What US based multinational employers may not know is that in numerous countries, there is health and safety legislation prohibiting psychological harm as well. In these countries, the employer’s duty of care requires ensuring persons in the workplace are safe both physically and psychologically. This requirement is often interpreted to include a workplace free of bullying, violence and other forms of harassment. European countries, Canadian Provinces and Australian territories have all prohibited workplace bullying under occupational health and safety laws.
The costs of workplace bullying are far reaching for both employees and companies. Workplaces in which bullying, harassment, and violence are allowed to occur undermine the pursuit of a business’ growth and profitability and may lead to a detrimental impact on the corporate image with the public at large. Employer and organizational costs may include those from litigation, increased staff turnover and loss of morale, absenteeism, increases in health care and disability costs, higher levels of client dissatisfaction, early retirement costs, and counseling and employee assistance program costs.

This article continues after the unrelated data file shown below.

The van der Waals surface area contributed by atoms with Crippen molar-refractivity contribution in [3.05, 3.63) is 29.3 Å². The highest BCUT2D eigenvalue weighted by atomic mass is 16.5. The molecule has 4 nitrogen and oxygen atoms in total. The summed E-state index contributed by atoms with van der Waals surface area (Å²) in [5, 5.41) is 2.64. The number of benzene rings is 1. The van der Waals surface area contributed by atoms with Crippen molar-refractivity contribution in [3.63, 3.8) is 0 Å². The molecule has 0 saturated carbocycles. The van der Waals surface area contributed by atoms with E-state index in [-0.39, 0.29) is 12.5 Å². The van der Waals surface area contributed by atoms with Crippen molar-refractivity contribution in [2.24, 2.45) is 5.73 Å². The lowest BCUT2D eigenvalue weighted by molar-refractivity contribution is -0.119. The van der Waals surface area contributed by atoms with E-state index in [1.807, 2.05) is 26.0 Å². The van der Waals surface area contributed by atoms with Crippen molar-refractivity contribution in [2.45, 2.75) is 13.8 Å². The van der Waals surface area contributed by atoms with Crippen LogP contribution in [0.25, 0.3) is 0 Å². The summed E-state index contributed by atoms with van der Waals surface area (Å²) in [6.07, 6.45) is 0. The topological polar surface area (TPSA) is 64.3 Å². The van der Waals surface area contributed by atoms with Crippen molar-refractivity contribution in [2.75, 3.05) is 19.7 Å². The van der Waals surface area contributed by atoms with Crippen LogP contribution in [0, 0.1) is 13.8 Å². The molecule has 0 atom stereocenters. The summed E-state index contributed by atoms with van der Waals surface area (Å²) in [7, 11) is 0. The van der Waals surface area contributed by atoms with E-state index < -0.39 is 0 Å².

If trepidation over a damaged reputation is not enough of a concern, courts have stepped in to emphasize that workplace bullying is a serious offense. Verdicts in Ireland, Finland, France and Sweden have led to management and supervisor liability for bullying under health and safety laws.
Workplace bullying and harassment may be managed like other occupational health and safety hazards. Risk assessments, policies and procedures, information dissemination and training, complaint and investigation processes, resolution/action and follow-up can ensure a compliant and productive workplace.